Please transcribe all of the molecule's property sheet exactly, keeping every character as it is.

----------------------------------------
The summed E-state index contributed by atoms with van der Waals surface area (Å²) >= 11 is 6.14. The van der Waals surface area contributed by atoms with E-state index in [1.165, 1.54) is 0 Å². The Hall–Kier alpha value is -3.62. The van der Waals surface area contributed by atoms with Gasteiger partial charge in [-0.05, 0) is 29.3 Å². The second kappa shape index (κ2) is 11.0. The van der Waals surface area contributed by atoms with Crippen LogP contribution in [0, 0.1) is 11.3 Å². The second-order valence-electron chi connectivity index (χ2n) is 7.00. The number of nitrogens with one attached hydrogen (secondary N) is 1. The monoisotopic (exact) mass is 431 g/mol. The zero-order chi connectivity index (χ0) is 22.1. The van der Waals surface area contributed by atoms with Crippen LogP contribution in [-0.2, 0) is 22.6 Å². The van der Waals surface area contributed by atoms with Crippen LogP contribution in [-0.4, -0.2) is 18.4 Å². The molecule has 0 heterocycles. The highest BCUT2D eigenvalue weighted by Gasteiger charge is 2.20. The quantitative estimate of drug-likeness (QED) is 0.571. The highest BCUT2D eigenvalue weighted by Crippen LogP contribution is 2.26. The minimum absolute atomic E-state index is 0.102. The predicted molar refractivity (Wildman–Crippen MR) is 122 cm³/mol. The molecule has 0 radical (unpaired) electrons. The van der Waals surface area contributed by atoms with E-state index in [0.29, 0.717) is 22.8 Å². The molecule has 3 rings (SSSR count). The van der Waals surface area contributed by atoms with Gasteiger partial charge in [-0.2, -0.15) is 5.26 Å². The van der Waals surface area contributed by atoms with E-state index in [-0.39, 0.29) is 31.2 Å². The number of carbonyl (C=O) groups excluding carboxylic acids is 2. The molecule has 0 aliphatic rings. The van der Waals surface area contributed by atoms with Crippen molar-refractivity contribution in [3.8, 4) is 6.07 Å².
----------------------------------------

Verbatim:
The summed E-state index contributed by atoms with van der Waals surface area (Å²) >= 11 is 6.14. The van der Waals surface area contributed by atoms with E-state index in [1.165, 1.54) is 0 Å². The Hall–Kier alpha value is -3.62. The van der Waals surface area contributed by atoms with Gasteiger partial charge in [-0.05, 0) is 29.3 Å². The second kappa shape index (κ2) is 11.0. The van der Waals surface area contributed by atoms with Crippen LogP contribution in [0, 0.1) is 11.3 Å². The second-order valence-electron chi connectivity index (χ2n) is 7.00. The number of nitrogens with one attached hydrogen (secondary N) is 1. The monoisotopic (exact) mass is 431 g/mol. The zero-order chi connectivity index (χ0) is 22.1. The van der Waals surface area contributed by atoms with Crippen LogP contribution in [-0.2, 0) is 22.6 Å². The van der Waals surface area contributed by atoms with Crippen LogP contribution in [-0.4, -0.2) is 18.4 Å². The molecule has 0 heterocycles. The highest BCUT2D eigenvalue weighted by Gasteiger charge is 2.20. The quantitative estimate of drug-likeness (QED) is 0.571. The highest BCUT2D eigenvalue weighted by Crippen LogP contribution is 2.26. The minimum absolute atomic E-state index is 0.102. The predicted molar refractivity (Wildman–Crippen MR) is 122 cm³/mol. The molecule has 0 radical (unpaired) electrons. The van der Waals surface area contributed by atoms with E-state index in [0.29, 0.717) is 22.8 Å². The molecule has 3 rings (SSSR count). The van der Waals surface area contributed by atoms with Gasteiger partial charge in [-0.2, -0.15) is 5.26 Å². The van der Waals surface area contributed by atoms with E-state index in [-0.39, 0.29) is 31.2 Å². The number of carbonyl (C=O) groups excluding carboxylic acids is 2. The molecule has 0 aliphatic rings. The van der Waals surface area contributed by atoms with Crippen molar-refractivity contribution in [3.8, 4) is 6.07 Å².